provinces seized upon this one thing and say yes they'd be glad to help select senators. The fact that there were a lot of other things in their lives they weren't prepared to accept it would seem to enter into their rationale at all as of course everybody has to go back then to square one and start examining again what is involved in this that or the other thing in the provinces I presume or making counterproposals of counterproposal. It's an unbelievably slow and involved process in which the only progress one makes is I think that people still continue to talk about it. That actual fighting between the provinces in the Dominion is not yet broken out but the amount of pressure of progress that I have seen over the last several years is almost unbelievably small. But I think that's probably right but in turn I think there have been some tremendously good studies that have been done it's true they haven't been brought to a coordinated clearly but I'm very very impressed with the quality of the work that has been done. It has been rather difficult to separate the notion of dealing with an amending formula as opposed to the substantive
changes because so often when the substantial changes were being considered the provinces would take the position well we would consider this if we knew how we could get around it and that really didn't work. And in connection with entrenchment a fundamental rights again again the provinces have come back to the position that they cannot discuss that if something is so entrenched that there is no amendment process every lable. I think the sense of frustration that Dr. 4C described has now come back exactly in reverse. I think that right now most of the representatives at the federal provincial conference who have this great feeling of frustration that they are not a cold machine or anything and that they will last until they go back in fact to the amending formula. This position I think is generally shared by all provinces with the exception of that which seems to generally take the position that they do not want to deal with the amending formula without looking at what the full package will be when every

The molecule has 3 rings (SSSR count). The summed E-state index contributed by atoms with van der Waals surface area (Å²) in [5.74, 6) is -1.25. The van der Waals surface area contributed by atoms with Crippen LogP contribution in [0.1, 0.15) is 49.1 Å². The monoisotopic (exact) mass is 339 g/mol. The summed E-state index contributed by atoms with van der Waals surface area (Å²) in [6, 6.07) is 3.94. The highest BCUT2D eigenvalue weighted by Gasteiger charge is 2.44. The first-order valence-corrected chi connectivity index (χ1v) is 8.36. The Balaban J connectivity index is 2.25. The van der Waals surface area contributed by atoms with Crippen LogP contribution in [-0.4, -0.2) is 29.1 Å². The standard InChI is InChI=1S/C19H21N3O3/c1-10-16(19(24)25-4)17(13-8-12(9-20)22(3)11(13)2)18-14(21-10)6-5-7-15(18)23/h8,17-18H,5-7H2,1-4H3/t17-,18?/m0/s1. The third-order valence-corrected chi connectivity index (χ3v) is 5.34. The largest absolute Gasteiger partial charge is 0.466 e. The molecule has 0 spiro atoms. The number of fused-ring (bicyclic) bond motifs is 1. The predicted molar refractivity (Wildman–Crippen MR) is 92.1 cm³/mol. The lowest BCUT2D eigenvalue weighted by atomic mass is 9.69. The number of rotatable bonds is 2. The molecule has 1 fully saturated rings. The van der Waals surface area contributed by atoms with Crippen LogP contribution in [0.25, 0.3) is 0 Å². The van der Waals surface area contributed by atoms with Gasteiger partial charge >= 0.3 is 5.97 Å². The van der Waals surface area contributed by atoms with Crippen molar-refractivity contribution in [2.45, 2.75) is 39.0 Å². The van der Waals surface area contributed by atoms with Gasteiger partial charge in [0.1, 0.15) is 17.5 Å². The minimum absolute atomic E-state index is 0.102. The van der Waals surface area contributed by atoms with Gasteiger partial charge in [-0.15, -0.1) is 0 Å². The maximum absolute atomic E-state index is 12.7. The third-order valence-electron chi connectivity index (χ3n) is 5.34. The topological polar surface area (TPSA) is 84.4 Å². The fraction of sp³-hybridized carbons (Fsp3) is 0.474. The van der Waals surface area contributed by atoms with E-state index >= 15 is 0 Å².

discussion has rotated around the facet of discussing Amendment only. The objection has always come back yes but we want to see what might happen if the amending formula were changed and and until we understand that as a total package we don't want to deal with amending although my own assessment is that nothing will ever come of the whole constitutional revision process until we do agree on the amending formula. First of all go back I think at the last conference agreed at least for study purposes to allow the amending from going to be talked about again in the years by the printers to scratch one through the attorney general made very understand comments to America ready this week in our hearings with John A. None of these comments was to the effect that the government of Scotch wine which is often appeared the most intransigent with respect to constitutional changes is not really that intransigent opcode remarkably with actors at its hundred first priority list of a hundred.
As explained by Mr Hero appearing for the government to merely to mean a totally new constitution that he said that as far as certain amendments are concerned the gradual government gives them a very high priority would be among the highest priorities and he also added that the stature one would like to have another go at the lending formula in terms of the problem of agreement but would like a much more flexible amending point rather was recommended at that time I thought these were very considerable contributions to the constitutional dialogue. Yes I think it's true it is a fact historically that the scratcher one's opposition to. Something like the Fulton Favro formula actually predates Quebec's by a considerable number of years he was a nine hundred thirty seven or eight the Scotchman first made clear that it could not accept. Any amending formula that required the unanimous consent of all the provinces for certain kinds of changes and at the very point in time almost in which this got to a decided that it could agree to this. That was when Quebec backtracked on the phone for every formula. I think perhaps for our listeners sake we
ought to explain what the foton Feverel formula is. We've used the term a good many times and I let me begin by saying that it would take its name from two successive ministers of justice serving two seperate prime ministers Mr full serving Mr Deacon Baker and Mr five rows over Mr. Pearson. The formula itself. Consist as I recall it of two basic elements one of which concerns the distribution of powers between the Dominion and the provinces which can be amended except in certain specified areas by a vote of. The dominion of provincial governments which includes half the provinces whose population exceeds. What is a two thirds or the other way around to the root of the problem two things the provinces including half the population of Canada. And there is a second and quite different proviso whereby four provinces can arrange with the Dominion for the delegation of powers in either direction from the province of the dominion over